In 2019, Firebirds Wood Fired Grill spent a lot of time building a robust digital infrastructure to support its growing to-go business — not possibly knowing the channel would become a necessity a year later. That decision is still paying off, according to CEO Steve Kislow.
“Sometimes it’s better to be lucky than good,” he joked during a recent interview at the ICR Conference in Orlando. “While others in the polished casual space were scrambling to try and figure out an off-premises model, we had already done it. When we came out on the other side, we didn’t lose as much as many did. Then it was a rocket ship.”
It still is. Firebirds experienced over 19% sales growth last year, according to Technomic Ignite data, and throughout the past five years has outpaced the broader upscale casual segment by nearly 8%. Kislow said less than half of that 19% sales growth came from pricing, which means the concept likely gained market share within its segment.
“We were a little slower to take price. We didn’t really take it until later in 2021, so I’d say less than 50% of it is price and the rest is a combination of traffic inside the restaurant and the off-premises mix that continued to grow for us,” he said.
The to-go business has stabilized between 15% and 17%, whereas before the pandemic, it was about 4%. It is no doubt a wildly different business than it was in 2019, with overall volumes up 45% versus that time. Further, AUVs are now above $5.3 million, versus $4.6 million in 2021. Kislow, who served as a general manager, then director of operations, then COO, was prepared to lead the company through such a significant operational transformation by balancing the needs of off-prem and dine-in guests.
“Since we had an (off-premises) infrastructure in place, it allowed us to start messaging that program early and make it better — using tech like Flybuy so our staff knew when it was time to meet customers outside, things like that. We wanted our customers to notice certain things like our to-go boxes, which feel like more off a Tupperware-type box,” Kislow said. “We are making the off-premises experience experiential versus just having something, and it has allowed us to gain market share.”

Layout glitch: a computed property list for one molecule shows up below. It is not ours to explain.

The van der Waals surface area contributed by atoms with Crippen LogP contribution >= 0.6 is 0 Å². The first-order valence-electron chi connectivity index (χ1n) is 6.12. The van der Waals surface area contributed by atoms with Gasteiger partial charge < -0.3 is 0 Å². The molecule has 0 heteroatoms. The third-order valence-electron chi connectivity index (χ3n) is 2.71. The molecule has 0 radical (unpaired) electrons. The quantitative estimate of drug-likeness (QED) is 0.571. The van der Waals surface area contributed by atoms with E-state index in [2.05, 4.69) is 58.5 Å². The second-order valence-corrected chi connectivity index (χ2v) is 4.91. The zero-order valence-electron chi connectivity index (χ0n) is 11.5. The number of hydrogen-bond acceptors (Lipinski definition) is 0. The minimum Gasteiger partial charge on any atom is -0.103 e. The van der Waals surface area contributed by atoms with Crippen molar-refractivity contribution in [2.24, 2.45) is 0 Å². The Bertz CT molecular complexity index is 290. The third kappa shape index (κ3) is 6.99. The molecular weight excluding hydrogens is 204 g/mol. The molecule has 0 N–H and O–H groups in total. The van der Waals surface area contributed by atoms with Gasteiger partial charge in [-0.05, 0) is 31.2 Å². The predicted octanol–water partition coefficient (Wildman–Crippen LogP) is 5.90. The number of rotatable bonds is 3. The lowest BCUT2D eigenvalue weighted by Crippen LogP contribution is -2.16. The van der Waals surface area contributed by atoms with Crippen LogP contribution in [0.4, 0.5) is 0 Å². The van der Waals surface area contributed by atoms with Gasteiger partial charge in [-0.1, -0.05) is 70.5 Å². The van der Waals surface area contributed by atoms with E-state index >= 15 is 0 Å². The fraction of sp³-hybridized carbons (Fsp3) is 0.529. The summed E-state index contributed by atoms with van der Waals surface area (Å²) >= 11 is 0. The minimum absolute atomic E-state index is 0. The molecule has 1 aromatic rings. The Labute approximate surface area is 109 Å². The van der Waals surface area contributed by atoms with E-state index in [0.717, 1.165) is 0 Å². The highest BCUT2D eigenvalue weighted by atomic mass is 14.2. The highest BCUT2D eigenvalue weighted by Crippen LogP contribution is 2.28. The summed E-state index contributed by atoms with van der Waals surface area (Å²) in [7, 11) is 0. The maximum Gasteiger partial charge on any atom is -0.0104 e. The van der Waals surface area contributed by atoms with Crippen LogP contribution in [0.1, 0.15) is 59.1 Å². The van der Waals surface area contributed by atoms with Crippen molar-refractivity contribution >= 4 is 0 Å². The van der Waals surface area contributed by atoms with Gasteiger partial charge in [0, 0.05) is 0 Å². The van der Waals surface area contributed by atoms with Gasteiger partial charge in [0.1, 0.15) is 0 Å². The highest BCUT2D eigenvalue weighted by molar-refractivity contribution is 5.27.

At the same time, Firebirds has been gaining dine-in market share by also focusing on operational efficiencies. Kislow said, for example, the company “throttles” digital orders during peak times so the influx doesn’t compromise dine-in guests’ experience. Such throttling doesn’t mean turning off to-go or delivery orders, but rather taking less orders during those times.
“We don’t want to impact the core competency of the brand,” he said. “The reality is Firebirds is an experiential brand and our pricing is a little more than just casual dining, so there has to be value there.”
With this rhythm down pat and with the backing of Garnett Station Partners, which acquired Firebirds in March 2023, the company is now focused on ramping up its growth. It will open its 60th location at the end of February, with seven additional leases signed so far this year and six to eight planned for next year for a growth clip above 10%. Kislow said there is a lot of opportunity to infill markets where the concept already exists, which is where the focus will be for the near term.
“We’ll do a couple of new markets, but there's not a reason for us to blaze new trails and take on any additional risk when we have as many great opportunities as we have in markets that we already have brand awareness, distribution, efficiencies, multi-unit leadership,” Kislow said. “We can continue to leverage some of the things we have.”
In fact, Kislow attributes the chain’s growing AUVs to opening in markets where there is existing brand awareness, along with a disciplined real estate strategy.
“It’s all about great real estate … We want people to see our buildings and our personality,” he said.
Kislow is especially bullish about the concept now as predictions of a softening consumer start to grow. He believes Firebirds is well positioned in such an environment because “there is no veto vote on our menu.”
“When you sit smack in the middle of casual and fine dining, where folks are softening up from fine dining, they don’t want to go all the way down to the other side of the pendulum,” he said.
He is also bullish because of the initiatives the company has in place this year, such as adding topping to steaks, training servers to time orders better to get in a second cocktail, stronger messaging around its salad program, and so forth. All of these initiatives will be better executed by making sure the right people are in place, just as they have been since the beginning.
“Our leadership team is as excited about opening number 60 as we were when we opened number six,” he said. “The important thing for us is to make sure our employees have an environment where they feel safe and energized and they make the guests feel the same way. The important thing as we grow is not losing that.”
Contact Alicia Kelso at [email protected]